It's tough being a grease monkey in New York City. I dream of a garage, a good space where I can keep my tools and spread out my oily motorcycle parts. My friend Andrew Anderson, a Scottish New Yorker, does not let space constraints dictate his passion for British motorcycles. He spent a good 6 months building a 1955 Triton in his three floor walk-up in Brooklyn.
In simple terms, a Triton is a combination of a Norton frame and a Triumph engine – the best of both worlds from two classic British bikes. Andrew used an engine from a 1955 Triumph Thunderbird, also known as a 6T. The frame is the famous Rex McCandles Wideline also from 1955, made for Norton. Andrew wanted to build the ultimate Cafe Racer; an expression originated in London during the sixties when bikers would race their customized motorcycles between cafes. A typical Cafe Racer should have rear sets (special kind of foot pegs) and clip-on bars or Ace bars (really low handle bars) to create a low, racy riding position. The bike should also be cleared of any unnecessary elements. Much like today's race bikes, speed before comfort is the golden rule.
The project started with a rolling chassis; frame, engine, wheels and some other parts. Many elements were missing and the bike didn't run, but he had a basic skeleton to build on. Since Andrew does not own a garage, he decided to do the whole thing in his 750 sq ft apartment in Prospect Heights. The first thing he did was to disassemble everything. Sort out what he had and figured out what else he needed in order to build a working motorcycle. He made sure to photograph every step of the process, to have a reference point when he put it back together. He soon ended up with old and new parts taking up his whole living space (man, it helps being a bachelor).
Andrew didn't fancy the original frame finish;
"I removed the stove enamel and repainted it", Andrew says.
"I think there is only a very small palette of colors that look right on an old cafe racer, black being my favorite."
The engine needed new piston rings, he cleaned and reassembled the head, renovated and re jetted the carburetors. Andrew has got a bit of a polishing fetish, but sometimes you got to know when to stop;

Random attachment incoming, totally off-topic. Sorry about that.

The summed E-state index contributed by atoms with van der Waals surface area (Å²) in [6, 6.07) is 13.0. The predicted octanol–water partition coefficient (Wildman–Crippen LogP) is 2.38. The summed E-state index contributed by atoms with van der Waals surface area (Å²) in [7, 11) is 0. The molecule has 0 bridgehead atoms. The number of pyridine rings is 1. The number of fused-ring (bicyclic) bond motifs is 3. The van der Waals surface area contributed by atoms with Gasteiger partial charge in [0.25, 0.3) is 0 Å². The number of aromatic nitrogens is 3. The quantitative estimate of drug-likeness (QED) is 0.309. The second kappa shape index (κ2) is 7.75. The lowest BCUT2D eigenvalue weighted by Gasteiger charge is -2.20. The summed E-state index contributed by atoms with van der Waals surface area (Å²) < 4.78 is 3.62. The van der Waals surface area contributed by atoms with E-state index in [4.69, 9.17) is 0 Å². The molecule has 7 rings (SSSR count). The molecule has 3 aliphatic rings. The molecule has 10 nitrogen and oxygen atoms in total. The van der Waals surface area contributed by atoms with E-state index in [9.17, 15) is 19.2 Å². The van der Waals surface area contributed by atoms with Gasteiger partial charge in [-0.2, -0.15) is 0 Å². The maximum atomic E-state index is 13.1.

"The first thing I renovated was the Amal carbs. Spent about a week cleaning and polishing them, they came up really nice, great surface shine. Put them in a box safe until the rebuild. When I opened the box 3 months later they looked like they did before I started work on them. The alloy used by Amal is quite cheap it would appear and it oxidizes very quickly, last time I ever spend a week polishing a carb."
He had better luck with the gas tank which was sanded then polished on his buffing wheel, he'd since let oxidize naturally to a dull alloy shine. It looks fantastic.
The original seat was vinyl and a big mess. After months of suffering the agony of desire, Andrew caved and paid $300 for a beautiful suede seat from Unity Equipe. He niftily cut out a part of its alloy hump and inserted a tail light, all in the name of clean lines and simplicity. The electric wiring was pretty straight forward since the bike does not have a battery system.
Any advice for an aspiring apartment-bike-builder?
"Grinding, buffing, painting, polishing and wrenching is a messy business. You want to be able to contain the airborne dust as much as possible so a separate room is a big help.
Be very methodical about taking things apart and keeping all the related bits in the same box or bag. Become friends with someone who knows much more about bikes than you do."
And what else?
"Never wash your hands with citrus based cleaner if you are sitting in the bath."
Apparently hand cleaner can have a pretty strong reaction on the rest of your body, especially your most sensitive areas. What about the neighbors? Andrew didn't get any complaints, even when he started up the bike in his kitchen. But, you should probably take that into account if you want to start your own project.
Six months and $7000 later the bike was ready for a road test. With the help of 3 strong bodies, Andrew got the bike down the stairs to the street. It started up and is still running great.
Petter Ringbom is a partner in Flat, part laplander and full time British bike enthusiast.
If you live in New York and are curious about classic British bikes, I suggest stopping by Sixth Street Specials at: 703 East 6th St. Phone: (212) 979-6535